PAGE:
I learned CW in the early 70s from LPs but found I quickly memorized everything.  I then bought a surplus British air force receiver (R1155) which tuned down to VLF and picked up submarines in the U.S. Navy.  They frequently sent each other cypher groups which consisted of 5 characters/numbers randomly selected in a series of about 25 or 30 groups, all at the same speed.  Then they would change speeds and send another batch.  Obviously, I didn't have the "answer sheet" but after a while, starting at 7 or 8 wpm I was able to copy 10 wpm and get my general license.  It wasn't long after that, that I improved my speed a lot just by listening to the submarines.  I guess there wasn't much to do in those subs so practicing CW filled in the time.  
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N2EY
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« Reply #26 on: April 19, 2009, 04:53:25 AM »

VE6CNU - I don't think you were listening to submarines. I don't think they were equipped to transmit on VLF, nor while submerged. In any case they'd normally observe radio silence to avoid giving themselves away.

I think what you were listening to was the high powered VLF stations at Jim Creek, WA and Cutler ME (the latter is NAA), which existed to transmit *to* the USN sub fleet. VLF was used because it could be received anywhere in the world, even when submerged. The coded groups were simply telling the various subs that everything was OK and to continue on their missions. In the event of a drill, or a war, the coded groups would tell various subs to carry out particular sealed orders and/or come to the surface to get further instructions.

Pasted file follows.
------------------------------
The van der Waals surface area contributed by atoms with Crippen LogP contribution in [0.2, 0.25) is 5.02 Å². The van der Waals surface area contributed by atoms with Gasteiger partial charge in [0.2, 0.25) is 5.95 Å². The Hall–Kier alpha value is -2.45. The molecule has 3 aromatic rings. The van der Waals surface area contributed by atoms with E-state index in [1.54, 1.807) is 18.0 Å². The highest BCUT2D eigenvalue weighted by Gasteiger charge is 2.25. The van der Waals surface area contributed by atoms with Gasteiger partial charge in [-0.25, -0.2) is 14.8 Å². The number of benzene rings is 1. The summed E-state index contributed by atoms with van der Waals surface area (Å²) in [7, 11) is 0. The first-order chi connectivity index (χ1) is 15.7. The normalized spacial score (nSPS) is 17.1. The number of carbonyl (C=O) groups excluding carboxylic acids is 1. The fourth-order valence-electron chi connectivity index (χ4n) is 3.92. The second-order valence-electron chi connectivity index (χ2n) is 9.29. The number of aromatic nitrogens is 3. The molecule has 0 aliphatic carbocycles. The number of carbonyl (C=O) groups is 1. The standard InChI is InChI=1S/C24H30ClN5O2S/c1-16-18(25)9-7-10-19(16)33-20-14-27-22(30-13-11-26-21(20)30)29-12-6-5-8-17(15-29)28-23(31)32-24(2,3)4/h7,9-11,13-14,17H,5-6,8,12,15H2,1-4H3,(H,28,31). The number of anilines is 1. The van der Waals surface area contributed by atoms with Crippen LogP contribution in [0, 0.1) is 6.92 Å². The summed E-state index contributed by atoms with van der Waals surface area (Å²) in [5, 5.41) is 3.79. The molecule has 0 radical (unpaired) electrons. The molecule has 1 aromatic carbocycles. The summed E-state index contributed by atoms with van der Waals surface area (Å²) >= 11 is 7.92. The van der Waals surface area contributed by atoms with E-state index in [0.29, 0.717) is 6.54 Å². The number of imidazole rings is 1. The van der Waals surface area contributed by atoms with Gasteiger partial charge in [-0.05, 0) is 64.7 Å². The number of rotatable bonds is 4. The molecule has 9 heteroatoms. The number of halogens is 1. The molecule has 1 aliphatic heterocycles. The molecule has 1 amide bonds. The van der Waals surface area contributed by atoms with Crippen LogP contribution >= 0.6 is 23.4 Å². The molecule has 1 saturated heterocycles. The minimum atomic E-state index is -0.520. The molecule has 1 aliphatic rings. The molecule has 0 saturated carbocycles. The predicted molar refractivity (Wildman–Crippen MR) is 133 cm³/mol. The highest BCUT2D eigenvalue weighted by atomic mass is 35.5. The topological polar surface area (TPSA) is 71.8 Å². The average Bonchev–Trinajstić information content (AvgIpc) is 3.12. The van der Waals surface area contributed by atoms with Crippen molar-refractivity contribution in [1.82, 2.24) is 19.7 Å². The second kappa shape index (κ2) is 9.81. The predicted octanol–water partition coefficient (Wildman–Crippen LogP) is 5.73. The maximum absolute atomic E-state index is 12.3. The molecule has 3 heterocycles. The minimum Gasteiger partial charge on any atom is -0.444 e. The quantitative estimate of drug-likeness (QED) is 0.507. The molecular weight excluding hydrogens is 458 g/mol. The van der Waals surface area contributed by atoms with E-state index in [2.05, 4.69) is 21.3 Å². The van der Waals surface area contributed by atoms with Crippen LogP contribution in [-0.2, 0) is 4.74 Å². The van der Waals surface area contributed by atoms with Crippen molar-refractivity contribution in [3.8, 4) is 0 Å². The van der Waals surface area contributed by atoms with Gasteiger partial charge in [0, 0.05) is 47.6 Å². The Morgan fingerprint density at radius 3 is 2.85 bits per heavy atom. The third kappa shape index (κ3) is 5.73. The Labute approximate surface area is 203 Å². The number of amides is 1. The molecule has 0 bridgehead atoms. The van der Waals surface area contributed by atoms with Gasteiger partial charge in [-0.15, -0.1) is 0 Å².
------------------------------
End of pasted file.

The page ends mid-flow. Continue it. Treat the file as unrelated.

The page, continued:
73 de Jim, N2EY
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K1BXI
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Posts: 812




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« Reply #27 on: April 19, 2009, 11:55:35 AM »

You guys are making me feel old......I was in the  Cutler area before and during the construction in 1958. There were a lot of hams that worked at the site. I'm pretty sure the megawatt antenna tuner was designed by a ham. Basically just a BIG L network feeding a top loaded vertical antenna with miles and miles of ground radials. A North and a South array each with a 1300' center tower.

I already had my license at the time and mastered the Morse code to 15 wpm by listening to the Ameco 78 rpm records. (I still have that blue album, but nothing to play it on!)

John
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K7KBN
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Posts: 2805




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« Reply #28 on: April 19, 2009, 12:49:04 PM »

Jim Creek is/was NLK.
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73
Pat K7KBN
CWO4 USNR Ret.
K1BXI
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Posts: 812




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« Reply #29 on: April 19, 2009, 02:08:50 PM »

I should have said like a top hat, not top loaded.